My joy was all circumstantial. It was like I had a toolbox ready to go to help me get through the year but I hadn’t put any tools in it. If things were great, I was happy. If things were miserable, I was mad.

I wanted to succeed, but I didn’t know what living intentionally looked like for me. I didn’t know how else to live except for survival mode. My relapse only caused me to slip back into fearful, paranoid living. If I wanted to live intentionally and with any kind of joy, I was going to have to learn how. It wasn’t going to just happen.


My symptoms improved again with time and medication changes, but my life was stagnant. I had been living as if I couldn’t do anything until I got better. Completely stuck in survival mode, I was basically telling myself I was useless as a sick person. What if this was the best it was going to get? What if I didn’t get better? Was I okay with living the rest of my life on pause? Of course not.

So I invested in the self-help section at every bookstore in my area. Reading book after book, highlighter in hand, notebook at my side. I filled out self-exploration journals, flipped through meditation magazines, devoured books on how to find hope during a hardship, and read memoirs of people overcoming their own hardship.

This time I was going to live as if I was already healed, and create daily habits of working on the health of my mind. If I could anticipate what I needed, then maybe I could deal my symptoms and anxiety in a healthier way.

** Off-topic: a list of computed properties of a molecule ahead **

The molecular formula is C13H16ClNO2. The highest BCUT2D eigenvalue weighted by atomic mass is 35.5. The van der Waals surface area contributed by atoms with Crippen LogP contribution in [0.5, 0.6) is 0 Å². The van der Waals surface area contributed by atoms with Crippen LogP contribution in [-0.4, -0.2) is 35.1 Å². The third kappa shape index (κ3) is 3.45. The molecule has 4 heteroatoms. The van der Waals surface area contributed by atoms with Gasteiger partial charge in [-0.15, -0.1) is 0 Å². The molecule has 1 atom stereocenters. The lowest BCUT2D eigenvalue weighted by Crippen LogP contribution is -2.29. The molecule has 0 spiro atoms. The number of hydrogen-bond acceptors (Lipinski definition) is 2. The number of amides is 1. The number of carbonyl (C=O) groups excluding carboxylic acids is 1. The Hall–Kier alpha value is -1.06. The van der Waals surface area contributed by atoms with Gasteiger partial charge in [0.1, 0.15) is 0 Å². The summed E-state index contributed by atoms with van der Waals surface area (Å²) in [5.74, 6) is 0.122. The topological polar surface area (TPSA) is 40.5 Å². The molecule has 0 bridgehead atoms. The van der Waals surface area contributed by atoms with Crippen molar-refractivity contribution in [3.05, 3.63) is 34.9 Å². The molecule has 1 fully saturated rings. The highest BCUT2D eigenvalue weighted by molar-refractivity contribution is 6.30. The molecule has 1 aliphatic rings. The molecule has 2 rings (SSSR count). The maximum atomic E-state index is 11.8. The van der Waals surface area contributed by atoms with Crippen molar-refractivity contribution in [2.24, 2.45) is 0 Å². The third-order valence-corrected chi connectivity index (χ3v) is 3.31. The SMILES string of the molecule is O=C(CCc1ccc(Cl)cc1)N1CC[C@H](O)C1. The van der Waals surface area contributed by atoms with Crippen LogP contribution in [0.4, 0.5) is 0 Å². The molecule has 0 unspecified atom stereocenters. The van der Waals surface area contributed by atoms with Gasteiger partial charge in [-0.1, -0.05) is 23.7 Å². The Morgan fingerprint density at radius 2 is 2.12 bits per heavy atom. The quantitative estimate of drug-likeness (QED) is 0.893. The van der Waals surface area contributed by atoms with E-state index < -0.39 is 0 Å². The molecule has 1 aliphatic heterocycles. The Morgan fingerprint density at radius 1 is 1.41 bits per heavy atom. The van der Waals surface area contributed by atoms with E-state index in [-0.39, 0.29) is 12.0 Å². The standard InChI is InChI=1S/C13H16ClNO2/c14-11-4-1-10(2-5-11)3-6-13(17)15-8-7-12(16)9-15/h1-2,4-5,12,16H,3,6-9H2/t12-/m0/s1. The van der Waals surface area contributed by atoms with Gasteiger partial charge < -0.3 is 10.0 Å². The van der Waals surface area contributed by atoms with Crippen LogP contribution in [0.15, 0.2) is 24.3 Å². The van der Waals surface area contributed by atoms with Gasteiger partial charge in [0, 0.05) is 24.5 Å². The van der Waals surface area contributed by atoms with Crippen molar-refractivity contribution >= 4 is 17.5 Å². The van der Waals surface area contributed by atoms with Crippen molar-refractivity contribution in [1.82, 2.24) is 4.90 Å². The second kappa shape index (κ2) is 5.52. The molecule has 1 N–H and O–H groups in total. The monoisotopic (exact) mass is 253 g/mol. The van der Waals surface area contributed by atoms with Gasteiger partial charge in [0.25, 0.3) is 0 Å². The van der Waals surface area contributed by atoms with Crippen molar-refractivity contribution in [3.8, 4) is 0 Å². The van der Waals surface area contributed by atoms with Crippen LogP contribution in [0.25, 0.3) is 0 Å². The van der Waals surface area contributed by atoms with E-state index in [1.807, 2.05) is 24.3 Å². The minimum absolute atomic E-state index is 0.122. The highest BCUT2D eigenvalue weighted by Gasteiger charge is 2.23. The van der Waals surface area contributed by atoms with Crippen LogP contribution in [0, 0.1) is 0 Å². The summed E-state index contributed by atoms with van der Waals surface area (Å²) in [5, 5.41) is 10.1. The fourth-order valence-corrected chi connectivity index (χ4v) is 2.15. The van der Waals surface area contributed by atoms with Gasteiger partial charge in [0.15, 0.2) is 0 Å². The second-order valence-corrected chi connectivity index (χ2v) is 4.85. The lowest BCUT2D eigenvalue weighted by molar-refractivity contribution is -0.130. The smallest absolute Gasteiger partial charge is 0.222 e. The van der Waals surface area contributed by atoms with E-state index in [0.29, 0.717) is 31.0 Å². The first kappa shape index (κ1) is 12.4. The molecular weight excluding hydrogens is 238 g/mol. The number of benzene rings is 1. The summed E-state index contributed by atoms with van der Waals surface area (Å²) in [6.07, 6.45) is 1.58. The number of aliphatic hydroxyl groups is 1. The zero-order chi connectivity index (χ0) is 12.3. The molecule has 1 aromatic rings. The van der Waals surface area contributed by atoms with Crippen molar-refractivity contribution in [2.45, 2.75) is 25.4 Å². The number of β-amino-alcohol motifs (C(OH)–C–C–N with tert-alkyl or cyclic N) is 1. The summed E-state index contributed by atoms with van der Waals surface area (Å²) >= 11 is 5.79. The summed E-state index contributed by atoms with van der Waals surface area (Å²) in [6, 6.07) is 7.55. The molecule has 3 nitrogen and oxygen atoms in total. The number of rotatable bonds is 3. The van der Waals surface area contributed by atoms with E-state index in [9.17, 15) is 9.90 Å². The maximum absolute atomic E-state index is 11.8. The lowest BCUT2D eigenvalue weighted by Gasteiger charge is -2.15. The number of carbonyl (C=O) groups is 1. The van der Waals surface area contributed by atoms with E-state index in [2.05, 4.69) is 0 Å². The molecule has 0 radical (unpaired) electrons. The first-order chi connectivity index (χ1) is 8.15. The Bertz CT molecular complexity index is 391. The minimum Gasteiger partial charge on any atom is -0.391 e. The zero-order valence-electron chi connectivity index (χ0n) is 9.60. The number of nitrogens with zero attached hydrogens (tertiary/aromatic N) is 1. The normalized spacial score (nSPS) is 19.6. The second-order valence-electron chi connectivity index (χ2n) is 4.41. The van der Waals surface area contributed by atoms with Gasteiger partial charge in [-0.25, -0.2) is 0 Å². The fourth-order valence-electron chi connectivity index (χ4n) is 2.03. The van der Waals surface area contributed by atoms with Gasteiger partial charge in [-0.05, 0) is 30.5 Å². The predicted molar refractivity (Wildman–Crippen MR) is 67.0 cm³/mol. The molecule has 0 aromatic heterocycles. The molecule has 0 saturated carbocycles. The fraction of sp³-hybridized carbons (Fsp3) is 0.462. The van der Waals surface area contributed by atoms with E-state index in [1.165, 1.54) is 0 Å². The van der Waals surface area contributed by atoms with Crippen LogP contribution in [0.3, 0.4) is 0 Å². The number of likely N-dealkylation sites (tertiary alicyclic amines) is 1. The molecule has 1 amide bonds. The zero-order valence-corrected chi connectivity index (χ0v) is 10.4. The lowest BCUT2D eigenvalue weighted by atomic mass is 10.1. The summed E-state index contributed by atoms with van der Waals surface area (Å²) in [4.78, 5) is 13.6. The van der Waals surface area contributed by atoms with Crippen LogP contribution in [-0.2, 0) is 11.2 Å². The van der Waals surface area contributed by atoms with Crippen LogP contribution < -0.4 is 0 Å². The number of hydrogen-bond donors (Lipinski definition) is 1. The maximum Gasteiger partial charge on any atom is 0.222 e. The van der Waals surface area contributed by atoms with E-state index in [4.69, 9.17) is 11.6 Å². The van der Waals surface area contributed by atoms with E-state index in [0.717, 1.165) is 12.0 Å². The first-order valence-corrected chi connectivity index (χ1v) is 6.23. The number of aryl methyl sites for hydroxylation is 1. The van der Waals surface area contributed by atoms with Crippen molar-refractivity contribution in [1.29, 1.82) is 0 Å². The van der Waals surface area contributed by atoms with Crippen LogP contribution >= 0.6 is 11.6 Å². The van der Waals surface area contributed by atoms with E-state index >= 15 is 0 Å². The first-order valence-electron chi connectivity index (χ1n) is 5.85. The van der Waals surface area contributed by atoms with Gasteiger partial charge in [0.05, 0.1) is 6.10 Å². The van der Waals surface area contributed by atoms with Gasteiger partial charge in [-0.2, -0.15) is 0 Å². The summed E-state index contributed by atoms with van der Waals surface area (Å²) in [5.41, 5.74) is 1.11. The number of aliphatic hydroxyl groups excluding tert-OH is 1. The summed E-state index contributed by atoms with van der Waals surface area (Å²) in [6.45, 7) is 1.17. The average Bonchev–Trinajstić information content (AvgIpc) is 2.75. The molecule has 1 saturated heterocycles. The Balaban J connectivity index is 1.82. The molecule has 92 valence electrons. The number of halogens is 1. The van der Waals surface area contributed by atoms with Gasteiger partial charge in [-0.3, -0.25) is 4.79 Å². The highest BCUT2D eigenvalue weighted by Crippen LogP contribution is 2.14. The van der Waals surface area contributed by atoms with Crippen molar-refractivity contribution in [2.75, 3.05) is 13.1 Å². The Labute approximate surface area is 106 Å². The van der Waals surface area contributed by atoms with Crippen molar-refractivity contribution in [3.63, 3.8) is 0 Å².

Repeated over and over were habits that people would form to better themselves. Exercise, meditation, journaling, making their bed in the morning, waking up early–all things that I wanted to be doing. But first I needed to start with getting out of bed.

Toolbox for lyme


If I was going to be intentional this year, I had to make some plans. Give myself some ways to cope instead of living in survival mode. So I started filling my toolbox. And as I did, I felt my mind become clearer, my body more energized and my life more meaningful. It’s now six months since I last had a tremor and even longer since I’ve taken a trip to the hospital. I am happier than I’ve been in years and more prepared for the future than ever.

When Lyme doctors would tell me to try and lower my stress level, I would laugh. I truly believed it was impossible…unless I sat in a bubble and didn’t have bills to pay or children to take care of, and a body that obeyed my every command. I thought it was about control. Turns out it was about letting go.

I’m no longer obsessing about symptoms that may reappear because I’m living as though I’m excited for tomorrow, not fearful of it.

So I hope that this blog will be a helpful resource for you as I take you through some things I have learned about creating healthy habits and finding joy in the every day. Getting through a hardship is not easy, and you have to let go of perfection, but you can do it. I’ve got my toolbox in hand and I’m ready to fill it. Let’s do this thing!


We all have been through survival mode at one point or another. I would love to help encourage you in your journey!

The place I started in my own path to intentional living was through Goal Setting. This is the process I used to give meaning to my days and ultimately my life’s purpose! You can download it here:

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You’ve got this!